The global nature of the earthquake hazard requires that there be international cooperation. This is best done through established organs of national and international governments. In the early years of geologic mapping, each state geological survey produced its state map without consultation with adjoining states. When maps were placed together, discontinuities existed at many state boundaries, hence state-line faults. Precursors to earthquakes have often been like state-line faults, never crossing international boundaries. Probably the best reason for international cooperation in the goal of useful earthquake prediction is hybrid vigor. We need new ideas to test our own. Earthquake prediction research is common in China and Russia, for example, and many innovative approaches and precursory observations are reported in the Journal of Earthquake Prediction Research, cosponsored by the State Seismological Bureau, China and the Academy of Sciences, Russia. I do not expect that most of my readers are aware of this English-language journal nor of many of the concepts on which articles in this publication are based.

As part of the International Decade for Natural Disasters Reduction (IDNDR), the United Nations with the assistance of the Chinese Academy of Science and the State Seismological Bureau has recently sponsored a workshop in Beijing, China with the intent of beginning an international process of natural disaster forecasting. The purpose of the workshop was to train participants from more than twenty countries in standardized statistical programs to evaluate forecasts and to watch for specific types of geophysical anomalies in their own region. Participants have now returned to their own regions and report anomalies through a central e-mail list server. They are urged to use the programs to evaluate and predict natural disasters and to report through the e-mail list. Several useful precursory anomalies have already been identified through this process. A second workshop on statistical earthquake prediction will be held in Hangzhou in June. These workshops provide the first step in a process which can lead to earthquake and other natural disaster forecasting on an international basis. I believe we should support efforts such as this. They cost us nothing (since we haven't yet paid our back dues to the United Nations), but they have significant potential for useful international scientific cooperation in the forecasting of natural disasters.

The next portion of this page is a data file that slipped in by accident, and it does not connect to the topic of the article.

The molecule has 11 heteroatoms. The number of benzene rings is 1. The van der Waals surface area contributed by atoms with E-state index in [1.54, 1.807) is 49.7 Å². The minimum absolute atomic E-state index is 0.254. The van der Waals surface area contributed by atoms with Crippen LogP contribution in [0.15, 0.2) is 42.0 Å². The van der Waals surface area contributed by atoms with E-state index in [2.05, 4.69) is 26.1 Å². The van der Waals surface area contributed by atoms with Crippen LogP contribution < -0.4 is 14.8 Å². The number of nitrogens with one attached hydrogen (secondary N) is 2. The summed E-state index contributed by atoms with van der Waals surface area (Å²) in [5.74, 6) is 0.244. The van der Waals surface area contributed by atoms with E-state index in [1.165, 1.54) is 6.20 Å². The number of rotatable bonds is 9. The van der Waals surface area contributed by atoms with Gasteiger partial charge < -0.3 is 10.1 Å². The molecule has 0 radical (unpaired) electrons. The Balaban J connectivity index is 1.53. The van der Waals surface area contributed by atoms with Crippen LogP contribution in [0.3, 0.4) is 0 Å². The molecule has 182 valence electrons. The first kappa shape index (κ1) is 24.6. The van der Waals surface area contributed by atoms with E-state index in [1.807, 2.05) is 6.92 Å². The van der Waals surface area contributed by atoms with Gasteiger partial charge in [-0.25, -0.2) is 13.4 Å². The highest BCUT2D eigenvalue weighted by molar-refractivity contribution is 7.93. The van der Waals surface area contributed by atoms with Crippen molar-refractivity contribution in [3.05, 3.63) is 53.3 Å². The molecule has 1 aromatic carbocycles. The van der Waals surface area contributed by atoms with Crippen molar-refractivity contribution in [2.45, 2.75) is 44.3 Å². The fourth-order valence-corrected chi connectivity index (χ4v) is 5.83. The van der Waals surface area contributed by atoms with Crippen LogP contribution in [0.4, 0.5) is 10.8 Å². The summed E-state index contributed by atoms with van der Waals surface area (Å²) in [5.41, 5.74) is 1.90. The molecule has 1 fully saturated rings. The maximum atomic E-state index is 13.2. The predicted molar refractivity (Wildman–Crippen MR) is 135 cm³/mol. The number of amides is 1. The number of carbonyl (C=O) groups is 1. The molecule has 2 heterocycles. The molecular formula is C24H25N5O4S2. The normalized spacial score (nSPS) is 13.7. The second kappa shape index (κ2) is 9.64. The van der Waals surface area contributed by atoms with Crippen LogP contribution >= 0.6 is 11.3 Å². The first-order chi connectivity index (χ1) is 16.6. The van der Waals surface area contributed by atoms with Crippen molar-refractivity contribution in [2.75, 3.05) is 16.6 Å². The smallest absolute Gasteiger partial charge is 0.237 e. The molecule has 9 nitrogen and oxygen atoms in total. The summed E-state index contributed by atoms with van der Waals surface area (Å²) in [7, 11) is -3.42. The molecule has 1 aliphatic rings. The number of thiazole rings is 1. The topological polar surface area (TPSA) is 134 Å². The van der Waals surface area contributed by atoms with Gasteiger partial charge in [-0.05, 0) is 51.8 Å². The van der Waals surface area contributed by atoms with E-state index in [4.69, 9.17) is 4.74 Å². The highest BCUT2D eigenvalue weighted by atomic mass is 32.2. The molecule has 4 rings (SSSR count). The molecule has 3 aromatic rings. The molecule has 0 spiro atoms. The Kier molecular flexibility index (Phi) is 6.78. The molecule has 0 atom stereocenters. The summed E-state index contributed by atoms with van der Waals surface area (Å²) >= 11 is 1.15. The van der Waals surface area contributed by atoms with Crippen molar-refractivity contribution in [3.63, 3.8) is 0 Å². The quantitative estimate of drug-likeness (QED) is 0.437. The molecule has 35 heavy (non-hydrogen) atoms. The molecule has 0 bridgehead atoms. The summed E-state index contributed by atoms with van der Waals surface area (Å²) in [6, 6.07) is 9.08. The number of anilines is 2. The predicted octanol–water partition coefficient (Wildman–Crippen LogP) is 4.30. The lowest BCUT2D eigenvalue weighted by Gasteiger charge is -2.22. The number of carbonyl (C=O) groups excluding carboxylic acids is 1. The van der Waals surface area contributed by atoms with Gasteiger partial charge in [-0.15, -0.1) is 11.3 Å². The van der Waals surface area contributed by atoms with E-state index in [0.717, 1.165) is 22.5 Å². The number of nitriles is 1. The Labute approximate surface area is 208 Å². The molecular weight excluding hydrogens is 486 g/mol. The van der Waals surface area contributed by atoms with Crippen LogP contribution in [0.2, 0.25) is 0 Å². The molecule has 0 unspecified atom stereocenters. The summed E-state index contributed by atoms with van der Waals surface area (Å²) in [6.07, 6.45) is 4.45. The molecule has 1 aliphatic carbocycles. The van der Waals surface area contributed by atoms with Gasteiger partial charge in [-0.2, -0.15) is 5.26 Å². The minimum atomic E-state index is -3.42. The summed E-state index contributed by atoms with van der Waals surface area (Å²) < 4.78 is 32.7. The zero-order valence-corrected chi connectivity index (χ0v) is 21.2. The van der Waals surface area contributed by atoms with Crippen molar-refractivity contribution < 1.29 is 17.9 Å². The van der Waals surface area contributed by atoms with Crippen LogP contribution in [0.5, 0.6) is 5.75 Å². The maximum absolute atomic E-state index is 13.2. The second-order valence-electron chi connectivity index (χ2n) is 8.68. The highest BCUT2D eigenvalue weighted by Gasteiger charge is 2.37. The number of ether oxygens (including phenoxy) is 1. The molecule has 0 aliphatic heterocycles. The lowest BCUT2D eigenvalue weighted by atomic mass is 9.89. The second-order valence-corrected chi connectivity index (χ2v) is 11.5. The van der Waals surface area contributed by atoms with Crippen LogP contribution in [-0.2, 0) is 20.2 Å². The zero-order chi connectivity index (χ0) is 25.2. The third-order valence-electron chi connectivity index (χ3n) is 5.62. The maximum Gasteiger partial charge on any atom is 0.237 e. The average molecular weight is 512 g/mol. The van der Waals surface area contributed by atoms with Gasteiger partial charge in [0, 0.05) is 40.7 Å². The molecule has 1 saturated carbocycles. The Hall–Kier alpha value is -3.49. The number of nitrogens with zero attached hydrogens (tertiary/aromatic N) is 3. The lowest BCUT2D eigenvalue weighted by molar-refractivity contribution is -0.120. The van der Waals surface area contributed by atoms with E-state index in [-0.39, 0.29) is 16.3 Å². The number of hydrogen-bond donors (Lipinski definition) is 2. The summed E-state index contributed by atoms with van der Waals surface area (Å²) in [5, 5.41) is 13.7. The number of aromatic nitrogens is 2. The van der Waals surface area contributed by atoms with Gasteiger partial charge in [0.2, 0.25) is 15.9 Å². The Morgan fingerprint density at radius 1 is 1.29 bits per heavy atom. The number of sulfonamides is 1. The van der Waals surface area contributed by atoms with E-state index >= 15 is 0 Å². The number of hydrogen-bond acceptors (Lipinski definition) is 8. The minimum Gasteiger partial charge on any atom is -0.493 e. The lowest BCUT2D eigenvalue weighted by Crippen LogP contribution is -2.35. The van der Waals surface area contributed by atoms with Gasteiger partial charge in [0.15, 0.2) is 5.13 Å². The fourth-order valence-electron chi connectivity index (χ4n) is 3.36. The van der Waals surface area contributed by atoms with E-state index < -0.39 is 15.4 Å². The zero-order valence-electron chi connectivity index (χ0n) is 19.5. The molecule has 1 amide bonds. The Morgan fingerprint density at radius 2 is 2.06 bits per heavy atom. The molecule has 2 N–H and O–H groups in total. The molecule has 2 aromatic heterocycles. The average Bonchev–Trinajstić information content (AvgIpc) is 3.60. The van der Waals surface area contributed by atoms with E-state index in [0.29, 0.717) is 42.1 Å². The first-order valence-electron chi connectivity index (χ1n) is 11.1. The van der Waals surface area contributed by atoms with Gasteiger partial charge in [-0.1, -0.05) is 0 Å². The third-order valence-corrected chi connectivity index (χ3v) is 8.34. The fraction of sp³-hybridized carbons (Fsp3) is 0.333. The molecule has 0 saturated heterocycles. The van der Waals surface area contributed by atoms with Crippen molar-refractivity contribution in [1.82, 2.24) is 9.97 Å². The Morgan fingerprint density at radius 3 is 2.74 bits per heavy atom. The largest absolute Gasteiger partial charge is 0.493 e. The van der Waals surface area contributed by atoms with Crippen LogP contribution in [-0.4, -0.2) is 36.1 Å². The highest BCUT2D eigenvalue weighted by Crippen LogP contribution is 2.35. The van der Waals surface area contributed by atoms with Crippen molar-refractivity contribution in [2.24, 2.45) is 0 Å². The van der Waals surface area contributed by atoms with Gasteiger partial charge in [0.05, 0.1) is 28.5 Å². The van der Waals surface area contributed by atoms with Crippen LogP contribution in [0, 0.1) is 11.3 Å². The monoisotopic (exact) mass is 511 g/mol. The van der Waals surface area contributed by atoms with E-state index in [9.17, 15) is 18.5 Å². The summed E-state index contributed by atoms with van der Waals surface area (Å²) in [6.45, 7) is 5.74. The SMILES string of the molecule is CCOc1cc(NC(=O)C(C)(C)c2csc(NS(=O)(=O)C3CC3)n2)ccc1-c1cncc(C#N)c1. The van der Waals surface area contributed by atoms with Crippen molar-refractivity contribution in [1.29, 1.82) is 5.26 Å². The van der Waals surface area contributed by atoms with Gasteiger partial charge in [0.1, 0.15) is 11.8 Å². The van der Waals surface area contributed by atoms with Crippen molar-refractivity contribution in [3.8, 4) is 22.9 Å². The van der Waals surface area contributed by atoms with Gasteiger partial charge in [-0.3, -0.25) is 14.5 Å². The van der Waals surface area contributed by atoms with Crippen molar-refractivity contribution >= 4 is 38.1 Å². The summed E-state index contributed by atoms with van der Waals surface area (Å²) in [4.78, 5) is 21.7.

We are privileged to be among those few scientists who are working on a major and fundamental problem which will be solved within our lifetime. A thousand years from now people will remember that scientists of our era solved the earthquake prediction problem. We can choose to be a part of that process or a hindrance to it, but in the end a solution will be found. I wish I could enthuse all of you with the optimism I feel that this is a problem about to be solved.

Lowell S. Whiteside
Cooperative Institute for Research in Environmental Sciences
and National Geophysical Data Center
Boulder, Colorado

To send a letter to the editor regarding this opinion or to write your own opinion, contact Editor John Ebel by email or telephone him at (617) 552-8300.

Posted: 26 June 1998